Besides the G.91, these included the Northrop N-156, Dassault Mystère XXVI, Sud-Est Baroudeur, Aerfer Sagittario 2 and the Breguet Br.1001 Taon.

Shaped Sonic Boom Demonstration

Northrop F-5 Shaped Sonic Boom DemonstratorNorthrop F-5E Shaped Sonic Boom DemonstrationQuiet Supersonic Platform
One NASA F-5E was given a modified fuselage shape for its employment in the Shaped Sonic Boom Demonstration program carried out by DARPA.
The NASA Shaped Sonic Boom Demonstration, also known as the Shaped Sonic Boom Experiment, was a two-year program that used a Northrop F-5E with a modified fuselage to demonstrate that the aircraft's shock wave, and accompanying sonic boom, can be shaped, and thereby reduced.

Northrop Corporation

NorthropNorthrop AircraftNorthrop Aircraft Corporation
The Northrop F-5A and F-5B Freedom Fighter and the F-5E and F-5F Tiger II are part of a supersonic light fighter family, initially designed in the late 1950s by Northrop Corporation. In October 1974, the Brazilian Air Force (FAB) ordered 36 F-5E and 6 F-5B aircraft from Northrop for $72 million.
It was there that the P-61 Black Widow night fighter, the B-35 and YB-49 experimental flying wing bombers, the F-89 Scorpion interceptor, the SM-62 Snark intercontinental cruise missile, and the F-5 Freedom Fighter economical jet fighter (and its derivative, the successful T-38 Talon trainer) were developed and built.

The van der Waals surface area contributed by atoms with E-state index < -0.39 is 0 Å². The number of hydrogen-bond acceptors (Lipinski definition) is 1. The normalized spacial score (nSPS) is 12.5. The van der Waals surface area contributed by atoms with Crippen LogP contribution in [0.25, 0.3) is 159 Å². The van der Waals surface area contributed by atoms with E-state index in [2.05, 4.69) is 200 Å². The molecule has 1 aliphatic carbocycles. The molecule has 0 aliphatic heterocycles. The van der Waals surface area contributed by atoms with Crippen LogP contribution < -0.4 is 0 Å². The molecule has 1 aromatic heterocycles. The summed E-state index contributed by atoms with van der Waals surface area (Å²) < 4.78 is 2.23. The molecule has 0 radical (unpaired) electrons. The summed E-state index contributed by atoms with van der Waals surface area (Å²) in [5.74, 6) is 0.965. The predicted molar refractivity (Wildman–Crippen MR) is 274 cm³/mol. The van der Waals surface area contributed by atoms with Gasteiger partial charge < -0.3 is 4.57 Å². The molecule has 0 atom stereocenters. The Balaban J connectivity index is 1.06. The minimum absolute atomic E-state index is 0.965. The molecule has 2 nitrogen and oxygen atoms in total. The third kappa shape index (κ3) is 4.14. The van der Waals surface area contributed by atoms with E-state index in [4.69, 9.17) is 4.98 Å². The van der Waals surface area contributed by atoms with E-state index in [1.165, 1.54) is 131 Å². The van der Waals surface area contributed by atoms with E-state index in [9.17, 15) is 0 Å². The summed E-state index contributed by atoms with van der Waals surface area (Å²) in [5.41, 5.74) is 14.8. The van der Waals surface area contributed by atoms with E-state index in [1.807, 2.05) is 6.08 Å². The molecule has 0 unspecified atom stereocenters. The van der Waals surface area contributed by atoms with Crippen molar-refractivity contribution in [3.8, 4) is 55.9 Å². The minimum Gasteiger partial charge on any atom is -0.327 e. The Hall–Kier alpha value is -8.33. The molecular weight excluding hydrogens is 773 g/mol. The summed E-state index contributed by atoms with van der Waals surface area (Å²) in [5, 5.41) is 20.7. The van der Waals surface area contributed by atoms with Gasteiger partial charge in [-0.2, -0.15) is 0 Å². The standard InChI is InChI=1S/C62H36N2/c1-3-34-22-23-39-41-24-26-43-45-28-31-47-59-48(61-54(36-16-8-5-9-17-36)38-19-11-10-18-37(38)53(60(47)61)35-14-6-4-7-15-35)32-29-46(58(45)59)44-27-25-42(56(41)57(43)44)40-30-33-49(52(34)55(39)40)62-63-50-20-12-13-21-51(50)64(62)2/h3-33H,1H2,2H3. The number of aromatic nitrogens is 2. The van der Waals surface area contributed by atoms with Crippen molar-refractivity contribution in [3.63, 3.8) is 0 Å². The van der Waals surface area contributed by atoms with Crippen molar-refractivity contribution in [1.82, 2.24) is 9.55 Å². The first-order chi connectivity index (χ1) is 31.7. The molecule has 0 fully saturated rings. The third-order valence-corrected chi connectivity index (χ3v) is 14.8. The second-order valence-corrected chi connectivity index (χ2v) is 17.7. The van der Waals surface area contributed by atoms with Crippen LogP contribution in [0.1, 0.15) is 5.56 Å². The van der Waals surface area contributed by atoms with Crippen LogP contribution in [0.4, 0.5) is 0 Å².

General Electric J85

J85GE J-85GE J85
The design team wrapped a small, highly aerodynamic fighter around two compact and high-thrust General Electric J85 engines, focusing on performance and a low cost of maintenance.
The fit was a success on the Quail, but again like the Viper it was later built with normal grade materials and subsequently used to power small jet aircraft, including the Northrop T-38 Talon, Northrop F-5, Canadair CT-114 Tutor, and Cessna A-37 Dragonfly light attack aircraft.

VMFT-401

Marine Fighter Training Squadron 401
The U.S. Marines purchased used F-5s from the Air Force in 1989 to replace their F-21s, which served with VMFT-401 at Marine Corps Air Station Yuma. Currently, the only U.S. Navy and U.S. Marine Corps units flying the F-5 are VFC-13 at NAS Fallon, Nevada, VFC-111 at NAS Key West, Florida, and VMFT-401 at MCAS Yuma, Arizona.
Marine Fighter Training Squadron 401 (VMFT-401) is a United States Marine Corps Reserve fighter squadron flying the F-5N Tiger II.

North American F-86 Sabre

F-86 SabreF-86North American F-86F Sabre
The design effort was led by Northrop vice president of engineering and aircraft designer Edgar Schmued, who previously at North American Aviation had been the chief designer of the successful North American P-51 Mustang and F-86 Sabre fighters.